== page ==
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People at Greater Risk of Suicide

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Thoughts of suicide can touch any person anywhere, but there are some groups in the U.S. that are at greater risk for different reasons.

Find Help in Your Area

If you are feeling alone and having thoughts of suicide—whether or not you are in crisis—or know someone who is, don’t remain silent. Talk to someone you can trust through the 988 Suicide & Crisis Lifeline. Call or text 988 or chat 988lifeline.org.

Learn about risk factors, warning signs and action steps you can take.

  • Adults Over the Age of 45

    Middle-aged people, especially men, have the highest rate of suicide compared to other groups. Eighty percent of all deaths by suicide in the U.S. are among men and women age 45-54. Men ages 85 and older have the highest rate of any group in the country. Many factors contribute to this risk, including isolation, a history of violence, and access to lethal means.

    American Indians

    Young American Indian men—especially in the Northern Plains—are at high risk for suicide compared to other groups. While many of the risk factors are the same as those affecting other groups, young American Indian men face additional challenges such as historical trauma, cultural distress, poverty, geographic isolation, and suicide in the community that can cause increased stress.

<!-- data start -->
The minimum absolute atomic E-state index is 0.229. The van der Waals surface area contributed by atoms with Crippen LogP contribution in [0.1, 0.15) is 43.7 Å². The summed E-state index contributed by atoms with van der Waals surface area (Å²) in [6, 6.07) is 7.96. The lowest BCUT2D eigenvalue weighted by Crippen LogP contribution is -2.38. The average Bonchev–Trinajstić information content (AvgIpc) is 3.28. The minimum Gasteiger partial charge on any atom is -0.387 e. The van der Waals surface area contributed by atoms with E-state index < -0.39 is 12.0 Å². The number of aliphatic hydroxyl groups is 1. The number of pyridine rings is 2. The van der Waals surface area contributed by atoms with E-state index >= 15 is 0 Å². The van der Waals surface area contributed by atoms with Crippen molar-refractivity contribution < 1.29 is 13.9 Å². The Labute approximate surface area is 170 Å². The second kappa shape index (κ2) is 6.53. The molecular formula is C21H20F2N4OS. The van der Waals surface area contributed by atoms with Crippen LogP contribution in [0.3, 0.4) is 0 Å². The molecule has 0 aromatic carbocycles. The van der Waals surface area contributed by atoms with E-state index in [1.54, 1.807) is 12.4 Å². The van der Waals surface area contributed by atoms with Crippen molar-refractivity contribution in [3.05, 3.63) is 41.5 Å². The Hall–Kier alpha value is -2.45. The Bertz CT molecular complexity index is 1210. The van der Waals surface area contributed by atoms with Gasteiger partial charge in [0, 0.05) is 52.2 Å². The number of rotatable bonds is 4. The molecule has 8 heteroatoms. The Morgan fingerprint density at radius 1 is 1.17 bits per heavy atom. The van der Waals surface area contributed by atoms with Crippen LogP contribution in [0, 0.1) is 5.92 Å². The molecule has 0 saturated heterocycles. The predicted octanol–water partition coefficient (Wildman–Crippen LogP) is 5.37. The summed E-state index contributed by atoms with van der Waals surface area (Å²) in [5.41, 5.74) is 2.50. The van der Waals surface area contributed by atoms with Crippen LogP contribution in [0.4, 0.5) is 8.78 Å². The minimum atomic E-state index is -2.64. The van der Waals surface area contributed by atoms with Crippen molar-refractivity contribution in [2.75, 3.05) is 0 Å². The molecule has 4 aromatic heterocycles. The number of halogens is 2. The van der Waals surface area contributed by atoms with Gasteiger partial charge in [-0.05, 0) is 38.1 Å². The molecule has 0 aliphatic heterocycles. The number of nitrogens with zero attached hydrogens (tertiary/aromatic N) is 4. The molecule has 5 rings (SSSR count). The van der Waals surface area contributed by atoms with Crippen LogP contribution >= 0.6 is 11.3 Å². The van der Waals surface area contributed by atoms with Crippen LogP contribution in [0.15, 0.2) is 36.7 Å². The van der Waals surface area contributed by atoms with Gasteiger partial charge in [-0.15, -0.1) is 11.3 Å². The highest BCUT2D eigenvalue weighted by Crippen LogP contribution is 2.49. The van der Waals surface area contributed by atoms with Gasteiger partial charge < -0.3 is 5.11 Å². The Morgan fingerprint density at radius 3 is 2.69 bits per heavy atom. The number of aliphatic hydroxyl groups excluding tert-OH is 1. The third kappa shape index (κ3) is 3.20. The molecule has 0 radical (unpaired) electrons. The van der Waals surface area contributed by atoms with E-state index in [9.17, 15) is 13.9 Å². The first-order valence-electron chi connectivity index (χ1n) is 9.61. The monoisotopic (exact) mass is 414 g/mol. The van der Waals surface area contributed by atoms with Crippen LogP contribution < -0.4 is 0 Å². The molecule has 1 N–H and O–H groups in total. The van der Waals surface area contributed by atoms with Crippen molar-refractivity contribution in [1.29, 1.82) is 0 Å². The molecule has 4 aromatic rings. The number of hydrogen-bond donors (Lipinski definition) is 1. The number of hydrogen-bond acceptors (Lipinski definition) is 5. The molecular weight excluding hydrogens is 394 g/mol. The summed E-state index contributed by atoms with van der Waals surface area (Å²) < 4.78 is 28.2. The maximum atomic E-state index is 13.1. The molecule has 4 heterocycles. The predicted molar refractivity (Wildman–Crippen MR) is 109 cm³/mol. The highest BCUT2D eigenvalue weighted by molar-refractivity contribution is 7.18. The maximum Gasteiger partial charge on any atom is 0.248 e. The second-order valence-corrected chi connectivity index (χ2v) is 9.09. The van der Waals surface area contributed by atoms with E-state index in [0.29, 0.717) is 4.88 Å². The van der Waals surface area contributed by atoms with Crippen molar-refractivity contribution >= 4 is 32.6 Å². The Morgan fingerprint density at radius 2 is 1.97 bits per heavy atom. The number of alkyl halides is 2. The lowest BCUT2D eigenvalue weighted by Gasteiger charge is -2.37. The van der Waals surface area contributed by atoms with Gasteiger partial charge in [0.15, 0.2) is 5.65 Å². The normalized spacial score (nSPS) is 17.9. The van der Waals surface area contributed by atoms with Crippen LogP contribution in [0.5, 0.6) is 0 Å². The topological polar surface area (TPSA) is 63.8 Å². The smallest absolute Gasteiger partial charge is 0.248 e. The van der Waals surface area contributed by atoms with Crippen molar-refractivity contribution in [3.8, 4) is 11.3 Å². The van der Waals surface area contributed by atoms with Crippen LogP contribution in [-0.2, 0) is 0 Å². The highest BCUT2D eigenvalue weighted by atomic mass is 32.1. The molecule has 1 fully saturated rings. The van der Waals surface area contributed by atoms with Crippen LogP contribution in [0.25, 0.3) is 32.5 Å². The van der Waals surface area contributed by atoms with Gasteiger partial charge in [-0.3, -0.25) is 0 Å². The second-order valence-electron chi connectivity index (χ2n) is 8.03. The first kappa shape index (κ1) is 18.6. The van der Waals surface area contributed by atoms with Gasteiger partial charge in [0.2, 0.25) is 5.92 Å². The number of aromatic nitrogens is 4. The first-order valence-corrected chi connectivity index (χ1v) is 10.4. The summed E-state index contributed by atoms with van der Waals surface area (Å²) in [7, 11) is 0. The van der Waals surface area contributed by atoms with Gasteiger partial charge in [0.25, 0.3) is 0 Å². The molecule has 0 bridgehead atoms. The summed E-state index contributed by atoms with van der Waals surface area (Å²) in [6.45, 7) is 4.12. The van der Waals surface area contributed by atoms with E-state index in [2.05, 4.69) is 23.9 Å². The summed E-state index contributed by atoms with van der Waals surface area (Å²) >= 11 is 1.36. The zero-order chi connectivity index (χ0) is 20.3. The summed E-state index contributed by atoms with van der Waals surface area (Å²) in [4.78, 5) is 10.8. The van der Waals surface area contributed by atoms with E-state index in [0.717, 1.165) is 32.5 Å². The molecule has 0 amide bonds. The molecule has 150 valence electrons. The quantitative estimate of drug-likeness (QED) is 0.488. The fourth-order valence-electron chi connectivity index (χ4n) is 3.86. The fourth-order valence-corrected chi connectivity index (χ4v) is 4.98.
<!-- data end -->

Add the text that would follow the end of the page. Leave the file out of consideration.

• Alaska Natives

    Young men living in Alaska are greatly affected by suicide, wrestling with stigma and silence. In 2017, Alaska had the second highest rate of suicide in the nation. But new prevention efforts and knowledge are making headway in counteracting challenges such as mental health and substance abuse problems.

Last Updated

Last Updated: 11/08/2022